When it comes to our yards, we put a lot of effort into creating that special entertainment area or cozy retreat with the help of plants, lawns, and shrubs. But one of the requirements of having a lush or green yard is consistent watering. It is estimated that 40% of household water is used outdoors. Saving water is important, not only for the money saving aspect, but for limited water supplies. Especially in areas like Southern California with drought conditions.
To help you cut down on the amount of water used for your yard and keep your wallet more full, we have put together 13 ways to conserve water in your yard.
Eliminate Water Leaks
Outdoor water leaks are guaranteed to run up any water bill and can minimize efficiency of any irrigation system. They often go unnoticed and can waste about 6,300 gallons of water a year for a single 1/32” diameter leak, according to the United States Environmental Protection Agency (EPA). Inspect your irrigation system often for any leaks.
Install a Smart Controller
A smart controller is a device you install into your irrigation system that allows you to automatically regulate watering of your landscape. Features include scheduling and remote management. On top of the hands-off watering, a smart sprinkler controller can reduce the amount of water that is used.
Mow Grass High
When you mow your lawn close to the soils surface or low, you hinder the food-making process of the grass and allow more water to evaporate. Since grass uses the blades/leaves to turn sunlight into food, a healthy root system can’t be established. When you mow your grass, make sure to raise the height of your mower so you can keep the grass height around 2 inches.
Install Rain Barrels
Rain barrel systems collect and store rainwater from your roof that would otherwise runoff into storm drains.The collected rainwater can be saved and used to water your yard. Not only will you be saving water, but you will be decreasing the impact of runoff to streams.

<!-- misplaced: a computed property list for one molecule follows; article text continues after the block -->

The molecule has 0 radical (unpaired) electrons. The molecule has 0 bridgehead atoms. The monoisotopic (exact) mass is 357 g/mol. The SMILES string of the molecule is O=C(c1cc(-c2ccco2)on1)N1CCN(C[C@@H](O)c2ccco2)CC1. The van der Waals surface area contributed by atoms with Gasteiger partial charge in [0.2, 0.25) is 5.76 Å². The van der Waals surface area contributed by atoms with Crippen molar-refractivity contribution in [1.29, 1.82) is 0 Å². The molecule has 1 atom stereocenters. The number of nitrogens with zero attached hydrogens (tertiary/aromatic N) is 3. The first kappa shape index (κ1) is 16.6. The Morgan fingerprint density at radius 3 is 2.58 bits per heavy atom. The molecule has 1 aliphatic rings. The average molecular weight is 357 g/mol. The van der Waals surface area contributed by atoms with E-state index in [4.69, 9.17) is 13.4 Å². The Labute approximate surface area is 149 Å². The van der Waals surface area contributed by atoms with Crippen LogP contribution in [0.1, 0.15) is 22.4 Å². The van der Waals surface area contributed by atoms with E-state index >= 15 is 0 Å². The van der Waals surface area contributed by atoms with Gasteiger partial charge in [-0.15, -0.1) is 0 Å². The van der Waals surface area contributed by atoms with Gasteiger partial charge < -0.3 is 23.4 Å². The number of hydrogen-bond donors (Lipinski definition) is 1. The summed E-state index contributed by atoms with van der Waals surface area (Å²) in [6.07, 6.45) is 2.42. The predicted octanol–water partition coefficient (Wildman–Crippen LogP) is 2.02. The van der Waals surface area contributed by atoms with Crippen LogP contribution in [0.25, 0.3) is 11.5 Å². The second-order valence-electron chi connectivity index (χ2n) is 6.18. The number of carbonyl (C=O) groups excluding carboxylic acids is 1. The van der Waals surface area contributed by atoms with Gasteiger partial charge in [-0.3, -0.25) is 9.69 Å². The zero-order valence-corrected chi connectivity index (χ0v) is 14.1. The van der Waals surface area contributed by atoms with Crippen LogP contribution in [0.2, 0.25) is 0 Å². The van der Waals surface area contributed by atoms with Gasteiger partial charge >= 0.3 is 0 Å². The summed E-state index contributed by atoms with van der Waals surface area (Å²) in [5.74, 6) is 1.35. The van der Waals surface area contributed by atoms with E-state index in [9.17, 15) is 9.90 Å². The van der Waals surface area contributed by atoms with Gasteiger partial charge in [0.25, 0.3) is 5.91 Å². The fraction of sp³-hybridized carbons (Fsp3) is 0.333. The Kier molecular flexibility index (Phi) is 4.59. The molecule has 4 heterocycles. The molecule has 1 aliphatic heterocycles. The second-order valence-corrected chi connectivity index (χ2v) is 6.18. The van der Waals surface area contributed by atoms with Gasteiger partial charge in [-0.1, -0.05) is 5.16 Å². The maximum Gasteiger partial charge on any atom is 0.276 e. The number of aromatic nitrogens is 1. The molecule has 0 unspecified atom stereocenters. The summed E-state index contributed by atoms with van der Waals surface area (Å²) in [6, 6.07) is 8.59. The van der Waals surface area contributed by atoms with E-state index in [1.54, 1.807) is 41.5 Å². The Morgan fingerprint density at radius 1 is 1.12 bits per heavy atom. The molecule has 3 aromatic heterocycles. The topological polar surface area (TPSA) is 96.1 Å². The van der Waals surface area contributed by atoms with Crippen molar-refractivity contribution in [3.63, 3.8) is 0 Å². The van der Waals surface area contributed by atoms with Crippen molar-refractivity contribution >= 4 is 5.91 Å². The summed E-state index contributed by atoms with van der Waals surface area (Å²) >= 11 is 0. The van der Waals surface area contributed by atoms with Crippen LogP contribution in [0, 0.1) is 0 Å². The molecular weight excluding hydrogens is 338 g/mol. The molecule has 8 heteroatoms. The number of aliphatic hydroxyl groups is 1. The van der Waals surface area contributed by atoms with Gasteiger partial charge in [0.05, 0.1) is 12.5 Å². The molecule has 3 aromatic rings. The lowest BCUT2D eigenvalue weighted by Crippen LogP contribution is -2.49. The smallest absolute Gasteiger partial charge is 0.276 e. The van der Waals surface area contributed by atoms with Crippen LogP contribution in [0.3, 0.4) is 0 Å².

Mulch Your Yard
Mulch is a material that you apply to the surface of the soil in your garden that consists of decaying leaves, bark, or compost. By adding mulch to your yard, the amount of water lost from watering plants is reduced. The mulch reduces the evaporation of water from the soil surface, keeping your flowers, shrubs, garden, and plants moist.
Plant Drought Tolerant Plants
For plants that don’t require much watering, consider planting drought tolerant plants. Drought tolerant plants derive from desert like climates such as California, where water comes in only in the winter. Since they do receive rain at some point, these plants do need some light watering, but not as much compared to other plants.
Water the Roots of Plants
During hot summer months, water is easily evaporated and makes it a little more difficult for plants to survive. To ensure that plants get the water they need and reduce the amount of water that evaporates, water the roots of the plants. If you water the leaves instead of the roots, some of the water may be transported to the roots, but most of the water will just sit on the leaves.
Water in the Morning
Choosing to water the yard in the morning will help avoid water loss from evaporation and drifting spray from winds. Also, when you water in the morning, the moisture can help any stress from heat during the day.
Another way to save water in your yard is to recycle water in your household. With ideas like saving water from a shower with a bucket, cooking pasta, or washing veggies, you may have a sufficient amount of water for your outdoor plants.
Group Plants Based on Water Needs
If you have a variety of different plants in your yard ranging from drought tolerant plants to moisture loving plants, you should consider grouping them based on water needs. By having them separate, you can focus your watering efforts and save more water.
Install a Water Timer
Using a water timer for watering your yard can reduce the amount of water used. By using a timer, you can set it and forget it, knowing that your sprinkler system will shut off at your specified time.
Weeds are plants in our yard that are unwanted and can oftentimes be an eyesore. Not only that, but they compete with our lawns and other plants for resources, like water. To save water and to keep your yard healthy, check your yard for any weeds occasionally and remove them as soon as possible.
Replace Your Lawn
Our lawns take up alot of water, and can cost up to $360 a year in areas like San Diego, for a 1,000 square foot lawn. This equates to almost 50,000 gallons of water a year. With this in mind, you should consider artificial grass for your landscape. For a hardscape option, interlocking pavers are a great choice for their durability and aesthetics.
As you can see, there are a number of ways for you to conserve water in your yard. By working these simple steps into your yard care habits, you will be helping the environment and your water bill at the same time. What do you do to save water in your yard?